THE HAGUE CONVENTION
The Hague Convention on the Civil Aspects of International Child Abduction or Hague Abduction Convention is a multilateral treaty developed by the Hague Conference on Private International Law (HCCH) that provides an expeditious method to return a child internationally abducted by a parent from one member country to another.
The Convention was concluded 25 October 1980 and entered into force between the signatories on 1 December 1983. The Convention was drafted to ensure the prompt return of children who have been abducted from their country of habitual residence or wrongfully retained in a contracting state not their country of habitual residence.
The primary intention of the Convention is to preserve whatever status quo child custody arrangement existed immediately before an alleged wrongful removal or retention thereby deterring a parent from crossing international boundaries in search of a more sympathetic court. The Convention applies only to children under the age of 16.
THE PENALTY FOR COLOMBIA’S FAILURE TO ADHERE TO THE PRINCIPLES OF THE HAGUE CONVENTION
Australia and Colombia are both Contracting States to the 1980 Hague Convention on the Civil Aspects of International Child Abduction. Given the serious nature of Colombia’s non-compliance to the principles of the Hague Convention in the case of Benjamin and Lucia Clarke; should the Colombian Government fail to rectify their non-compliance and act promptly to correct this breach by ordering the immediate return of the children to their home State of Australia, there will be calls for their removal as a Contracting State to the Hague Convention.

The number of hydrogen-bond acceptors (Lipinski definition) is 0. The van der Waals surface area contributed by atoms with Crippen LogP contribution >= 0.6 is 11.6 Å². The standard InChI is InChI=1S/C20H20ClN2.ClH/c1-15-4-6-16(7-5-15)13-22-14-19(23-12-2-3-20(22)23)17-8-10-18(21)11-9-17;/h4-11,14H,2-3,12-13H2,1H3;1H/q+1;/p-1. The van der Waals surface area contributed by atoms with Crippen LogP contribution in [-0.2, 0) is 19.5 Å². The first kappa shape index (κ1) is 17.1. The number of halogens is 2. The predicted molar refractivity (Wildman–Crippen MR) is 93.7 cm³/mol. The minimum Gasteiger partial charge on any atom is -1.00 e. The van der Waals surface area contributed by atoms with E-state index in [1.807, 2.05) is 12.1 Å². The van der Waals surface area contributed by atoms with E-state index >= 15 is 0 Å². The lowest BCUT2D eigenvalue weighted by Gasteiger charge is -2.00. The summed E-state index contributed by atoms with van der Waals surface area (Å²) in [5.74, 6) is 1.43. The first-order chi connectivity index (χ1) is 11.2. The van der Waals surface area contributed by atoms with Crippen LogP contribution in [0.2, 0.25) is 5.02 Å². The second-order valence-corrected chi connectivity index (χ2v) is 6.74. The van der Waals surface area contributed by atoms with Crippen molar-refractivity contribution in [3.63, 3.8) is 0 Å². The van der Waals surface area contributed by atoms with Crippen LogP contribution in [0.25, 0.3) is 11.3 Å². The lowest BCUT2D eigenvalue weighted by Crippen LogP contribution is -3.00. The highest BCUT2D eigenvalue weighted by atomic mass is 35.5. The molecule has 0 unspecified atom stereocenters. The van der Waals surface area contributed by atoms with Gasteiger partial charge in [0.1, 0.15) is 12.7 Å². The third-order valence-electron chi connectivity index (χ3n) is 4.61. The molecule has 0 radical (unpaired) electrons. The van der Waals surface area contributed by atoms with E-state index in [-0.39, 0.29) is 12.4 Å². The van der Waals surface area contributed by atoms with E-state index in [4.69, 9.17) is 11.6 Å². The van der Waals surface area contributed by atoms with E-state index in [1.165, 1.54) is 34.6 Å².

COLOMBIAN GOVERNMENT FAILS TO MEET OBLIGATIONS OF THE HAGUE CONVENTION
- The Hague Convention exists for the purpose of protecting children from the harmful effects of cross-border abductions (and wrongful retentions) by providing a procedure designed to bring about the prompt return of such children to the State of their habitual residence.
- Benny and Lucia Clarke are the first Hague Convention case of Australian children being abducted and wrongfully retained in Colombia.
- With many Colombian citizens living in Australia, this case will set a precedent for others that may follow so it is vital that the Colombian Government fulfil their obligations under the Hague Convention.
- Robert Clarke, his family with the support of the Australian Central Authority have consistently and rigorously undertaken every legal avenue possible to have his Australian born children returned to the country of their birth under the Hague Convention. However, contrary to the principles of the Hague Convention “to expedite the process”, the Colombian Government has failed to meet its obligations as an Admitted State to the Hague Agreement.
- The Colombian Central Authority (ICBF) and the Colombian Judge Hernan Rodriguez Reina deliberately delayed proceedings showing a complete lack of vigilance and failure in the execution of the six-week limit as determined by the Hague Convention to order the return of the children to the country of their birth. This delay obstructed compliance with the Hague Convention; the effects and consequences of which are both human and international in nature and in direct contravention of the principles of the Hague Convention.